Can Tea be Protective Against Prostate Cancer? – a new study
Is tea protective against Prostate Cancer?
Well, it depends.
Doggy Bag Message First
• New study analyzed over 58,000 British men
• There was a 33% lower risk of Stage 4 prostate cancer in those who drank black tea
• The amount to tea consumed with protective benefits was 5 cups or more a day
• It apparently did not matter if sugar, milk or lemon juice was added (Geybels et al. 2013).
• I suggest drinking green tea instead
• Green tea has higher flavonoids that are seemingly more protective than black tea.
• Consume 5 cups or so of green tea a day.
• Dietary supplements of green tea are potentially helpful as well.
More on the latest study HERE
My take on this
The type of tea used in this study was black tea – not the best kind as they have less of the protective qualities compared to green tea.
A study of studies (meta-analysis) looked at the effects of black tea vs green tea black tea against prostate cancer and showed that green tea but not black tea might have protective effects against prostate cancer (Zheng et al. 2011).
One prospective study looking at over 6,000 Scottish men for over 40 years showed that those who drank 7 cups of black tea a day had a 50% chance of developing prostate cancer. Those who drank up to 3 cups a day did not increase their chances of developing this disease. (Shafique et al. 2012)
Green Tea vs. Black Tea
The plant Camellia Senenisis is where green tea comes from. This plant contain a group of protective plant chemical called flavonoids – shown to be have anti-antioxidant and anti-tumor abilities.
The difference is of the type of teas depends on the degree of fermentation:
Green tea – not fermented – main flavonoids are called Catechins – Epigallocatechin gallate (EGCG) has been the catechin most studied and the one displaying the most anti-cancer protection.
Oolong tea – moderately fermented – and has some Theoflavins and low levels of EGCG.
Black tea – very fermented – contains no Catechins and no EGCG but mostly the fermented and oxidized version of EGCG called Theoflavins.
Generally, green tea contains much more protective qualities than black tea – particularly as it relates to prostate cancer. More information on the benefits of green tea against prostate cancer HERE and HERE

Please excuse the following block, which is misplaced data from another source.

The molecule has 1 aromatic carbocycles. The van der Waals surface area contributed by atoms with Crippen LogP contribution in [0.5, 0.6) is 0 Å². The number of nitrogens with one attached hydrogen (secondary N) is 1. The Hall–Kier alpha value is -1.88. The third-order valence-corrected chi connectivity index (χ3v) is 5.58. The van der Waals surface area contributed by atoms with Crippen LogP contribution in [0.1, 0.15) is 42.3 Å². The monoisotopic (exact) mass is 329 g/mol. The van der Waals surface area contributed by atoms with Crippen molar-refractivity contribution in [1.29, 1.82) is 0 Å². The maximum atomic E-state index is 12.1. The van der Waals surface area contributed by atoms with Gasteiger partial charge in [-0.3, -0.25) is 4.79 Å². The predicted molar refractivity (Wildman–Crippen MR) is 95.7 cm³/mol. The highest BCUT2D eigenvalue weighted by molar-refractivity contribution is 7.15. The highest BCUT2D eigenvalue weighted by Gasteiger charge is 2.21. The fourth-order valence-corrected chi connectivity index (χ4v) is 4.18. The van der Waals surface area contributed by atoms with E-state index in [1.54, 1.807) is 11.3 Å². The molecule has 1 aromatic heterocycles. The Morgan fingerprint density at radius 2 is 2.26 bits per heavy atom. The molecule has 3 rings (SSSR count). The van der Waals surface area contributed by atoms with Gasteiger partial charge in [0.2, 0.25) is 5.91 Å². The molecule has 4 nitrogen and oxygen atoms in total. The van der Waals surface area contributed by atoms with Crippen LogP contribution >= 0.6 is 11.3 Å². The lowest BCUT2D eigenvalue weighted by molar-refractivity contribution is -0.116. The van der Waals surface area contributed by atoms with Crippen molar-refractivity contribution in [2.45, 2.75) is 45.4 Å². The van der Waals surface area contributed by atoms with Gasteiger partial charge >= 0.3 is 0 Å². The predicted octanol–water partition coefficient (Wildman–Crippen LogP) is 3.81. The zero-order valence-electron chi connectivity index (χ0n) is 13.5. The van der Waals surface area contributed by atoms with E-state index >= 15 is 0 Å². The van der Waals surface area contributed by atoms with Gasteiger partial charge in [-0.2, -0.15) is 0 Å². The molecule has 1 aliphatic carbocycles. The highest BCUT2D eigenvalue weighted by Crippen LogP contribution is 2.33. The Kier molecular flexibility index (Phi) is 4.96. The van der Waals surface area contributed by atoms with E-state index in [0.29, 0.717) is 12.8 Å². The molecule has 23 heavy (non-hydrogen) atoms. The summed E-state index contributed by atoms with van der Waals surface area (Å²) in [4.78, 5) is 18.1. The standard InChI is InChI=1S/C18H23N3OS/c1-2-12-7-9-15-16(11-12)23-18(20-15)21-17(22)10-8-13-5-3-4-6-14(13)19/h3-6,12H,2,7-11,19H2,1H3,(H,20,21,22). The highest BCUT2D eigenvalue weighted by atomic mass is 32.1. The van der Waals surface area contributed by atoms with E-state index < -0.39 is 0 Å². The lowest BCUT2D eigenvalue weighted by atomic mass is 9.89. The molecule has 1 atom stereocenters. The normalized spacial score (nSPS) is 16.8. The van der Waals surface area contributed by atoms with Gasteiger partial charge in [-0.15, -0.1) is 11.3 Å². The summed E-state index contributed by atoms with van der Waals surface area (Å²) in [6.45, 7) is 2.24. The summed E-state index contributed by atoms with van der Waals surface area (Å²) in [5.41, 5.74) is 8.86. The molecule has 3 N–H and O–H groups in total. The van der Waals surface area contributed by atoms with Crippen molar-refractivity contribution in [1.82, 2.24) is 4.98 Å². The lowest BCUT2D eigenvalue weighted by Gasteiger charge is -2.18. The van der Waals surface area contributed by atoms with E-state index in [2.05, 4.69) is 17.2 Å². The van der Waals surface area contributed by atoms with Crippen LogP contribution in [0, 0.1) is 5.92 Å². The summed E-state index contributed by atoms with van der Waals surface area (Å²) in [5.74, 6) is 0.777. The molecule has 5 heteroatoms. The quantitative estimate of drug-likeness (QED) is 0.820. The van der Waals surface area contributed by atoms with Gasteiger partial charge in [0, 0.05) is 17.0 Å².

Rule of thumb: when you drink green tea the tea should have a lime green color to it. Often “green tea” looks brown and that means it’s been fermented.
Green tea supplements with concentrated portions of EGCG can also be potentially protective.
In 60 patients with High Grade Prostatic Intraepithelial Neoplasia (HGPIN) wanted to know if taking green tea extract supplement pills protected men from prostate cancer. About 30% of HGPIN cells become cancerous within 1 year after biopsy. After 1 year, only one tumor was diagnosed among the 30 green tea-treated men (incidence, ∼3%), whereas nine cancers were found among the 30 placebo-treated men (incidence of 30%). (Bettuzi et l 2006.)
Bottom line: For those with prostate cancer or interested in the prevention of it , it’s a good idea to consume about 5 cups of green tea over black tea a day. Make sure your green tea resembles a lime green color. Supplementation with green tea extract can also be potentially protective. Coffee is also OK.
Geybels MS, Verhage BA, Arts IC, van Schooten FJ, Goldbohm RA, van den Brandt PA.Dietary flavonoid intake, black tea consumption, and risk of overall and advanced stage prostate cancer. Am J Epidemiol. 2013 Jun 15;177(12):1388-98.
Zheng J, Yang B, Huang T, et al. Green tea and black tea consumption and prostate cancer risk: an exploratory meta-analysis of observational studies. Nutr Cancer 2011;63(5):663-672.
Shafique K, McLoone P, Qureshi K, et al. Tea consumption and the risk of overall and grade specific prostate cancer: a large prospective cohort study of Scottish men. Nutr Cancer 2012;64(6):790-797